The Second Life Herald
The Virtual Tabloid that Witnessed the Dawn of the Metaverse
- Choice Outstanding Academic Title, 2008.
312 pp., 6 x 9 in, 21 b&w illus.
- Published: October 19, 2007
- Publisher: The MIT Press
- Published: September 18, 2009
- Publisher: The MIT Press
How a virtual journalist in the virtual world of online gaming landed on the real-world front page of the New York Times and how his virtual newspaper chronicled the emergence of the next generation of the World Wide Web.
When a virtual journalist for a virtual newspaper reporting on the digital world of an online game lands on the real-world front page of the New York Times, it just might signal the dawn of a new era. Virtual journalist Peter Ludlow was banned from The Sims Online for being a bit too good at his job—for reporting in his virtual tabloid The Alphaville Herald on the cyber-brothels, crimes, and strong-arm tactics that had become rife in the game—and when the Times, the BBC, CNN, and other media outlets covered the story, users all over the Internet called the banning censorship. Seeking a new virtual home, Ludlow moved the Herald to another virtual world—the powerful online environment of Second Life—just as it was about the explode onto the international mediascape and usher in the next iteration of the Internet.
In The Second Life Herald, Ludlow and his colleague Mark Wallace take us behind the scenes of the Herald as they report on the emergence of a fascinating universe of virtual spaces that will become the next generation of the World Wide Web: a 3-D environment that provides richer, more expressive interactions than the Web we know today. In 1992, science fiction writer Neal Stephenson imagined “the Metaverse,” a virtual space that we would enter via the Internet and in which we would conduct important parts of our daily lives. According to Ludlow and Wallace, that future is coming sooner than we may think. They chronicle its chaotic, exhilarating, frightening birth, including the issue that the mainstream media often ignore: conflicts across the client-server divide over who should write the laws governing virtual worlds.
The Second Life Herald reads like the missing link between All the President's Men and Alice in Wonderland, but make no mistake: Ludlow and Wallace have written an essential introduction to the peculiar challenges of civic life in today's increasingly populous virtual worlds. It's an engaging, and eminently teachable, crash course in the power struggles that define online polities, and its lessons will serve us for decades to come.
Julian Dibbell, author of Play Money: Or How I Quit My Day Job and Made MillionsTrading Virtual Loot
Peter Ludlow and Mark Wallace offer a fascinating frontline perspective on life in the emerging multiverses—rich, immersive multiperson game worlds where people live, conduct business, engage in politics, and struggle with crime, corruption, and other forms of moral transgression. The issues that The Second Life Herald examines will be ones with which society will be grappling for years to come, but they come alive here through vivid portraits of the settlers, politicos, griefers, entrepreneurs, and con artists who are the early adapters of these online worlds.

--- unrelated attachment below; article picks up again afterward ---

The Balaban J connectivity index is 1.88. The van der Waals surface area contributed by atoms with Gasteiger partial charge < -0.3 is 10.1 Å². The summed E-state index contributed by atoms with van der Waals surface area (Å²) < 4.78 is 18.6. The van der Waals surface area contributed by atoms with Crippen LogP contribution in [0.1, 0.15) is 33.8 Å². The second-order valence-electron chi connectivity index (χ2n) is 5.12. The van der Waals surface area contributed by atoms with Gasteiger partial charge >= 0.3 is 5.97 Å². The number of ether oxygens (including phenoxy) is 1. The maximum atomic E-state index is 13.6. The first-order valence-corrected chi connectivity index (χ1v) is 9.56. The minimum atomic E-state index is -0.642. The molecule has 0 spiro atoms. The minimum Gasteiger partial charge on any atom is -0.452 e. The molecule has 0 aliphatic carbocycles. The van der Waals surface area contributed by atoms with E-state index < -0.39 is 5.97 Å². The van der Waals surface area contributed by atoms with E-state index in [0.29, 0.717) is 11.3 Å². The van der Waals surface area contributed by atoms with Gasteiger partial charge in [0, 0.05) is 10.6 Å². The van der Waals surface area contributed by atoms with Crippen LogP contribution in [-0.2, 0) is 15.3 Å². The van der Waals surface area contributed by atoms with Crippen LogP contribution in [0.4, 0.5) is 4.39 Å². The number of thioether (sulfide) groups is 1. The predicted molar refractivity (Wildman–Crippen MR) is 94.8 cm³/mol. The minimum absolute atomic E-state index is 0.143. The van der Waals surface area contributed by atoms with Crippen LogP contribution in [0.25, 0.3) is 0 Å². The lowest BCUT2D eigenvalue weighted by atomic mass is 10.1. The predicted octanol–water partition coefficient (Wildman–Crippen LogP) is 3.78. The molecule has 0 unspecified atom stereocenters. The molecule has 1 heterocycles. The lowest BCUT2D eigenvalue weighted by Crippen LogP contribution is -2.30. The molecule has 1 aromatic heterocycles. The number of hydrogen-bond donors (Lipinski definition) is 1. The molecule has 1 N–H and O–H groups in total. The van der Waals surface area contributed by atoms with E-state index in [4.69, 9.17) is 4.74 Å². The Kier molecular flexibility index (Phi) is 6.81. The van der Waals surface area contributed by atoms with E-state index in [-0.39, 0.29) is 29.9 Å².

Henry Jenkins, Codirector, Comparative Media Studies Program, MIT, and author of Convergence Culture: Where Old and New Media Collide
A lively and worthwhile insight into the development of this alternative universe.
Anyone with even the slightest curiosity about online virtual communities will find it engrossing.
Part investigative report, part memoir, part travelogue, The Second Life Herald pulls back the curtain between our world and the virtual worlds that have become increasingly popular actors on the cultural stage. Going beyond the pollyannaish accounts of these worlds as the future paradises of commerce, Ludlow and Wallace also explore the underworlds of sex, crime, and flimflam that form the foundation of online communities. This book is a must for anyone who thought they understood Second Life or The Sims Online or any other virtual world after reading an article or two in the mainstream pressnot because it will disabuse them of a false hope, but because it tells a fuller story about both the noble and the tawdry aspects of virtual worlds, and how one can't exist without the other.
Ian Bogost, School of Literature, Communication, and Culture, The Georgia Institute of Technology
There are any number of books explaining how to make money in Second Life or how to 'win' in the various game worlds, but until now there were only three seminal works... The Second Life Herald is a worthy addition to this small group and provides a useful readable guide to the recent past and potential future of online worlds.
This is a long overdue and truly superlative effort to bring an understanding of online culture to the general public. Beautifully written, it floods light into what for some may be an unknown aspect of our culture and gives it meaning and depth by illustrating real-life effects. This is an essential book for the humanities, social sciences, and technology collections of academic and public libraries.